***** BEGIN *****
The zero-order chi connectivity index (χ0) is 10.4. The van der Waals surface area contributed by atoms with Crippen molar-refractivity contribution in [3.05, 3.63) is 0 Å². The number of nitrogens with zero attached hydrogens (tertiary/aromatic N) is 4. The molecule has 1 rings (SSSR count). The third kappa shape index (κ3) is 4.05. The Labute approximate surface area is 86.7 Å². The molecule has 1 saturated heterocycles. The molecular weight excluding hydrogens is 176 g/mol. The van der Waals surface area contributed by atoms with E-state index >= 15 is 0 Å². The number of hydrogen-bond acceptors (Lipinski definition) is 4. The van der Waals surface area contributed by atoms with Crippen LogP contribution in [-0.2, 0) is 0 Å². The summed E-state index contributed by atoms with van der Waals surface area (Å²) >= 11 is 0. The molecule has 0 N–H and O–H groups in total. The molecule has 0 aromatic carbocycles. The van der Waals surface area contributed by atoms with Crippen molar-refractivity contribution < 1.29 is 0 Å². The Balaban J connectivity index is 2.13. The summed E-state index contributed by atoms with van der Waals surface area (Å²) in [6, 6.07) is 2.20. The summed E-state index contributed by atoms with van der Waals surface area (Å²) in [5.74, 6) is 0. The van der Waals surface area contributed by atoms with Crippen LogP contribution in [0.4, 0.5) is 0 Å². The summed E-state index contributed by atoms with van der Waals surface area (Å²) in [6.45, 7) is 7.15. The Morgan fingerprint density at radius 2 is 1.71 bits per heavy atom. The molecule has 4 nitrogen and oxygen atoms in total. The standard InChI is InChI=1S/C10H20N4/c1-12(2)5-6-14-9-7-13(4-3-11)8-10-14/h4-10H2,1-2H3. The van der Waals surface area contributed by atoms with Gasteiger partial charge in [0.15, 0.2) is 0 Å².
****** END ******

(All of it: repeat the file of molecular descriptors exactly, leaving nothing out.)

The zero-order chi connectivity index (χ0) is 10.4. The van der Waals surface area contributed by atoms with Crippen molar-refractivity contribution in [3.05, 3.63) is 0 Å². The number of nitrogens with zero attached hydrogens (tertiary/aromatic N) is 4. The molecule has 1 rings (SSSR count). The third kappa shape index (κ3) is 4.05. The Labute approximate surface area is 86.7 Å². The molecule has 1 saturated heterocycles. The molecular weight excluding hydrogens is 176 g/mol. The van der Waals surface area contributed by atoms with E-state index >= 15 is 0 Å². The number of hydrogen-bond acceptors (Lipinski definition) is 4. The van der Waals surface area contributed by atoms with Crippen LogP contribution in [-0.2, 0) is 0 Å². The summed E-state index contributed by atoms with van der Waals surface area (Å²) >= 11 is 0. The molecule has 0 N–H and O–H groups in total. The molecule has 0 aromatic carbocycles. The van der Waals surface area contributed by atoms with Crippen molar-refractivity contribution < 1.29 is 0 Å². The Balaban J connectivity index is 2.13. The summed E-state index contributed by atoms with van der Waals surface area (Å²) in [6, 6.07) is 2.20. The summed E-state index contributed by atoms with van der Waals surface area (Å²) in [5.74, 6) is 0. The van der Waals surface area contributed by atoms with Crippen LogP contribution in [0.4, 0.5) is 0 Å². The summed E-state index contributed by atoms with van der Waals surface area (Å²) in [6.45, 7) is 7.15. The Morgan fingerprint density at radius 2 is 1.71 bits per heavy atom. The molecule has 4 nitrogen and oxygen atoms in total. The standard InChI is InChI=1S/C10H20N4/c1-12(2)5-6-14-9-7-13(4-3-11)8-10-14/h4-10H2,1-2H3. The van der Waals surface area contributed by atoms with Gasteiger partial charge in [0.15, 0.2) is 0 Å².